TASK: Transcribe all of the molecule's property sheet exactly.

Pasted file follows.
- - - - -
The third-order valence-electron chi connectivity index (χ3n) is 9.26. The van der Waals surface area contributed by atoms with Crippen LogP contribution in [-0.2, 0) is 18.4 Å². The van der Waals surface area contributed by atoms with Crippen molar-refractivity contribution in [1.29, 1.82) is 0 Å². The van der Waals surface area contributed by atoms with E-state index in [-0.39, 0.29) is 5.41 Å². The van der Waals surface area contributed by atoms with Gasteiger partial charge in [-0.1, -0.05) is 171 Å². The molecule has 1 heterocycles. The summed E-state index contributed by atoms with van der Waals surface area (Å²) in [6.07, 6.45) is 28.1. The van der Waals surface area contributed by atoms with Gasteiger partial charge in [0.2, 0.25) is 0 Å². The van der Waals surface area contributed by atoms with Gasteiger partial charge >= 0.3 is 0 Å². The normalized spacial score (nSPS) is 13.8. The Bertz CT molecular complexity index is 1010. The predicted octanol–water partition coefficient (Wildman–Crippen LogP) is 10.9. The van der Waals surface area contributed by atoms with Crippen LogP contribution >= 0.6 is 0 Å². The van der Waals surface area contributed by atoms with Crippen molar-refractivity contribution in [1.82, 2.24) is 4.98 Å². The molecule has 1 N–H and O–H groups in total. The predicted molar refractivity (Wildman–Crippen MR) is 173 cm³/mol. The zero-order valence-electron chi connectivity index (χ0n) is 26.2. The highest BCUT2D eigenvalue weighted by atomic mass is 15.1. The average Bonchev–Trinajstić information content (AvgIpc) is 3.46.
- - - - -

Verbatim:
The third-order valence-electron chi connectivity index (χ3n) is 9.26. The van der Waals surface area contributed by atoms with Crippen LogP contribution in [-0.2, 0) is 18.4 Å². The van der Waals surface area contributed by atoms with Crippen molar-refractivity contribution in [1.29, 1.82) is 0 Å². The van der Waals surface area contributed by atoms with E-state index in [-0.39, 0.29) is 5.41 Å². The van der Waals surface area contributed by atoms with Gasteiger partial charge in [-0.1, -0.05) is 171 Å². The molecule has 1 heterocycles. The summed E-state index contributed by atoms with van der Waals surface area (Å²) in [6.07, 6.45) is 28.1. The van der Waals surface area contributed by atoms with Gasteiger partial charge in [0.2, 0.25) is 0 Å². The van der Waals surface area contributed by atoms with Gasteiger partial charge >= 0.3 is 0 Å². The normalized spacial score (nSPS) is 13.8. The Bertz CT molecular complexity index is 1010. The predicted octanol–water partition coefficient (Wildman–Crippen LogP) is 10.9. The van der Waals surface area contributed by atoms with Crippen LogP contribution >= 0.6 is 0 Å². The van der Waals surface area contributed by atoms with Crippen molar-refractivity contribution in [1.82, 2.24) is 4.98 Å². The molecule has 1 N–H and O–H groups in total. The predicted molar refractivity (Wildman–Crippen MR) is 173 cm³/mol. The zero-order valence-electron chi connectivity index (χ0n) is 26.2. The highest BCUT2D eigenvalue weighted by atomic mass is 15.1. The average Bonchev–Trinajstić information content (AvgIpc) is 3.46.